I planned on taking another hike down to Mystic Beach this weekend and the day started off in the beautiful sunshine. Half an hour later, I had driven through three separate areas of fog, including at my destination, which made me quite happy. I love the atmosphere fog gives to photographs!
After a couple weeks of hot weather some clouds rolled in and kept the temperature at a reasonable level for a hike through the woods up and down some very steep inclines, to Mustic beach. The hike down to the beach was around 35 minutes, and for much of it the ground was covered by interwoven tree roots.
It’s been a busy couple of months and I haven’t been getting out with my camera(s) much lately. I did manage to take a short walk around Charters Creek recently, though.
For more than a month I’ve been telling myself that I should get my bike out and go for a ride. I only picked it up last year, after not having a bicycle for more than a decade. Today I decided I would actually take it out on a ride and I would take my camera with me to hopefully get some interesting photos. In order to do this, I drove up to the top parking area at Sooke Potholes Regional Park and then got on my bike to travel along the Galloping Goose Regional Trail. My destination was a little over 7 km away and was the old site of Leechtown, a one time gold mining town. Now there is little left, except for some rusting machinery scattered around the bushes and a marker indicating where the site was. Nonetheless, I wanted to see it for myself and with my camera in my backpack (which seemed to weigh about 10 kg), I set off on my bike for the first time in about 8 months.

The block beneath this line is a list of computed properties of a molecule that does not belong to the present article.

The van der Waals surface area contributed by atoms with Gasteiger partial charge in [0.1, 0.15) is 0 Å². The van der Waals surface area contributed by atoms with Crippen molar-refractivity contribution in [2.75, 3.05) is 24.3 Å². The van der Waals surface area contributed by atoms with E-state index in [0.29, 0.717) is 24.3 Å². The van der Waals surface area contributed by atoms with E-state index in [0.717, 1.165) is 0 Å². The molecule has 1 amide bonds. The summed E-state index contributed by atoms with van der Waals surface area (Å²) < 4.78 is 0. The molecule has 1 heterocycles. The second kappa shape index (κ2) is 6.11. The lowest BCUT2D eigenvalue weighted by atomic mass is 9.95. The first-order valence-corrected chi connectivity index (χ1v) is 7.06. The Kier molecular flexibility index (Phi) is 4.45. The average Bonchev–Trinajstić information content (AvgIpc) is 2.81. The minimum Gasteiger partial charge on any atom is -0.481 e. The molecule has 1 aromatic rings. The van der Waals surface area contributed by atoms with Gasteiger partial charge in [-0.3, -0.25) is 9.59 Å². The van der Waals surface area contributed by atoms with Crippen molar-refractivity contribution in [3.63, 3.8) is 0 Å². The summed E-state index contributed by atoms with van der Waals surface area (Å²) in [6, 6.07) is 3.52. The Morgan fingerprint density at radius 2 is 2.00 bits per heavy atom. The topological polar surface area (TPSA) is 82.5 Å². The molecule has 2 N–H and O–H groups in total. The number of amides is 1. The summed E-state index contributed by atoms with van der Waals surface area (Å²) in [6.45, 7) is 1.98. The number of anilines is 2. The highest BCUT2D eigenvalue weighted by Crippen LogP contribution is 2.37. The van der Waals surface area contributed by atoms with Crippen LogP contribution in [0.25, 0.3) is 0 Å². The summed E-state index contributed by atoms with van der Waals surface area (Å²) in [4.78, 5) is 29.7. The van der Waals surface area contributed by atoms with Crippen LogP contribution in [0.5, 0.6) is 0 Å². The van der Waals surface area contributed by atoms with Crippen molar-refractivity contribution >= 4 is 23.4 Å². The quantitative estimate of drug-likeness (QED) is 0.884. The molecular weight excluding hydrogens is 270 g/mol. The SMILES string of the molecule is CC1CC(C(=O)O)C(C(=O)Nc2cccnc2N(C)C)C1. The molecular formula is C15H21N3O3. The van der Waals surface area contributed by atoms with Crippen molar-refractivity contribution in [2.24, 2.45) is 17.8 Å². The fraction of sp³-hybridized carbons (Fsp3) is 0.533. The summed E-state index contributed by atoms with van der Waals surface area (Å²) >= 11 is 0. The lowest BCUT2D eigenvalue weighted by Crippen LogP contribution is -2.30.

One of the great things about living on southern Vancouver Island is that there are so many fantastic places to go for a walk or hike and its easy to branch off and see something different from the last visit to the area. This most recent hike, being on Easter Sunday, there were many people out enjoying a sunny day near the Sooke Potholes. Instead of going to the Sooke River, I branched off on the trail that runs next to Mary Vine Creek.